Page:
Nkwe swam like a stealth submarine and eventually got within a striking distance of his big target. Like a deafening African thunderbolt, Kwena was struck and grabbed on the neck with hungry canine teeth and powerful claws from behind while soaking in the endless African sunshine. The nabbed Kwena mightily shook off Nkwe but Nkwe held on like a tenacious monkey on his back.

The struggle for survival went on for a couple of minutes and Nkwe had the upperhand. Kwena was not robust enough to recover from setback. With a jugular of Kwena in the tight grip of the mighty Nkwe, there was neither escape nor leverage to reverse the fortunes of Nkwe. Kwena later succumbed to the tight grip of Nkwe and was dragged away like a carcas for lunch.

African leopard squeezing life out of an African crocodile in Azania (South Africa). This leopard versus crocodile case happened in a different location from the story of this article but the theme is resonant. Picture Credit: Hal Brindley and Telegraph Media Group.

The Moral of the Story

The moral of the story is that the jungle exacts stringent punishment upon those who fail to pay attention to the small details of their surroundings and the infinitesimal changes that are driven by the transcending principles of deterministic; probabilistic and stochastic causality of the dangerous jungle. Moreover, the jungle detests those who are smitten by a victory’s disease as was the case with Kwena who had gotten used to an unbroken record as the dominant reptilian predator in the African jungle. This time around, the gods of fortune had abandoned Kwena and he became dispossessed of his terrain and his life as a result.

It is not enough to be the incumbent behemoth who relies on the default protection of the geography of the terrain and the past records of victory. The volatile principles of causality can reverse the fortunes of the status quo. You must recruit the terrain using cosmic resonance and humility to protect you as the unblemished and uncontested architect of destiny. You must conspire with nature and the gods of fortune to enhance your survival experience.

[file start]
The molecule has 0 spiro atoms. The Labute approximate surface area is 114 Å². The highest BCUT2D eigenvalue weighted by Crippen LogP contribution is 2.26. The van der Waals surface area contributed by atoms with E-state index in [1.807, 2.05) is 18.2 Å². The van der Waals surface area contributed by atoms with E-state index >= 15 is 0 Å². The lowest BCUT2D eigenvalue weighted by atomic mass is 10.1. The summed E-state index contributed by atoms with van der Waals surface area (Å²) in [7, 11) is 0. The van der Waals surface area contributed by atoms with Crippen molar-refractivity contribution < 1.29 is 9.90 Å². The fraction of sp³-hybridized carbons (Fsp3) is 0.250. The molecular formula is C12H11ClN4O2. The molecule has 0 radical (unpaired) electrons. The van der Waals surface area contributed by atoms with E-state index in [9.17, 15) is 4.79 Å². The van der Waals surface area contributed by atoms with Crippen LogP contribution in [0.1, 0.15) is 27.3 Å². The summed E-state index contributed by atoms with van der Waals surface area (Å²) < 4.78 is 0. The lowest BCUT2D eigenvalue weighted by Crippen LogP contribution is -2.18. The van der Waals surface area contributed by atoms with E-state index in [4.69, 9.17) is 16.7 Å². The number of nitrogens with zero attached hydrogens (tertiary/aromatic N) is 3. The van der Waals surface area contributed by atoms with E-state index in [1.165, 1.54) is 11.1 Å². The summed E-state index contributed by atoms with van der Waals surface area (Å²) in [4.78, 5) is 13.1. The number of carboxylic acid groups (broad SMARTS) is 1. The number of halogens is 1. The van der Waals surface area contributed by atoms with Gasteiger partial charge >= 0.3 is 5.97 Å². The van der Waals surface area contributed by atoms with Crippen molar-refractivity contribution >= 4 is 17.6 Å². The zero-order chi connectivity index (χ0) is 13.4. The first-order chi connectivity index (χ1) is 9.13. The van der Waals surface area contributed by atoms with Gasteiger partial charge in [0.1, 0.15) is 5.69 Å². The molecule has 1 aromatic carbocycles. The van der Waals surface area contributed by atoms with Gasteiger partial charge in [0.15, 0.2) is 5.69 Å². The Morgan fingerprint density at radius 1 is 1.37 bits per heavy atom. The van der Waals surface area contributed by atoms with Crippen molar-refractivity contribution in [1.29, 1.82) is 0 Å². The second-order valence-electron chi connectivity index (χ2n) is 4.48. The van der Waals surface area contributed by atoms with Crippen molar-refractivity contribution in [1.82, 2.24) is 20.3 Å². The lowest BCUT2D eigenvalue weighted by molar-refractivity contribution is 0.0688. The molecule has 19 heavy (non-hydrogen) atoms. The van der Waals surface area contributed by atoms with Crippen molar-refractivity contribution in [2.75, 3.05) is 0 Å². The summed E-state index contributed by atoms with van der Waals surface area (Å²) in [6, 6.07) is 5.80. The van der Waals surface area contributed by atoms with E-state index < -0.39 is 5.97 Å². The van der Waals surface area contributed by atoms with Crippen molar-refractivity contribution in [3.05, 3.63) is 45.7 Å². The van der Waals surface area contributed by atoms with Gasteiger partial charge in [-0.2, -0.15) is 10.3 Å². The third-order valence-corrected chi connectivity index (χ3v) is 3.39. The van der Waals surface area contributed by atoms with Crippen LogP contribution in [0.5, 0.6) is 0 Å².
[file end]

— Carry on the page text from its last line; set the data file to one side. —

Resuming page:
It is also imperative to be possessed by a cognitive awareness of a cruel fact that even if you are a successful defender in the jungle, it is feasible to become dispossessed and victimised by your success and thus to be unseated. As a result, you must be fortified by the strongest medicines and be immunised against the victory disease something that Nkwe is diligent about.

For these reasons and to enhance your survival experience, you need to cultivate a neurotic sense of vigilance; cosmic resonance and attention to detail with respect to the abrupt infinitesimal changes that materialise in the jungle. The jungle does not favour the incumbent. From time to time, the agnostic jungle gives an attacker’s advantage to the gutsy underdog challenger and a flawless strategist regardless of the asymmetry of power relations and the default privileges of the status quo.

La lucha continua (The struggle continues); No rendirse (No surrender); Nunca jamas (Never never); El destino es nuestro (The destiny is ours); Thokoza Makhosi (High Veneration to the Ancestors). Tsamaroko! Ezamathongo! Mocholoko, Zulumathabo Zulu.

References

The article Black Toronto residents 20 times more likely to be shot dead by police, study says in the UK Guardian Newspaper

Zulu, Z (2014). The Sacred Knowledge of the Desert: African Philosophical Transcendence. Madisebo University College Press: Johannesburg.

Zulu, Z (2014). A Woman In The Bush. Madisebo University College Press: Johannesburg.

Zulu, Z. (2009). The African Philosophy of Coexistentialism, Unpublished, Ottawa, Canada.

Zulu, Z. (2019) “African Metaphysical Science and Decolonisation”, Faculty of Education, North West University – Potchefstroom, North West Province, Azania.

Zulu, Z. Ontological States of the Object, Unpublished, Ottawa, Canada.

Zulu, Z. African Rules of the Jungle, Unpublished, Ottawa, Canada.

One thought on “The Legend of the Melanin

  1. When l read about this journey you are about to undertake ntate wa rona, l felt my left hand twitching. An itching inner part of my hand also began to itch. A picture of African Diaspora is literary shown before my face. My heart began to pound. Empathy travelled with your plan to make this journey a reality. I know that aim at n this matter is mandatory and it will send an appropriate to heal the ailing land as proposed!
    Lesedi!
    Kganya!
    Badimo ke hao!
    Thokoza Makhosi!

    Like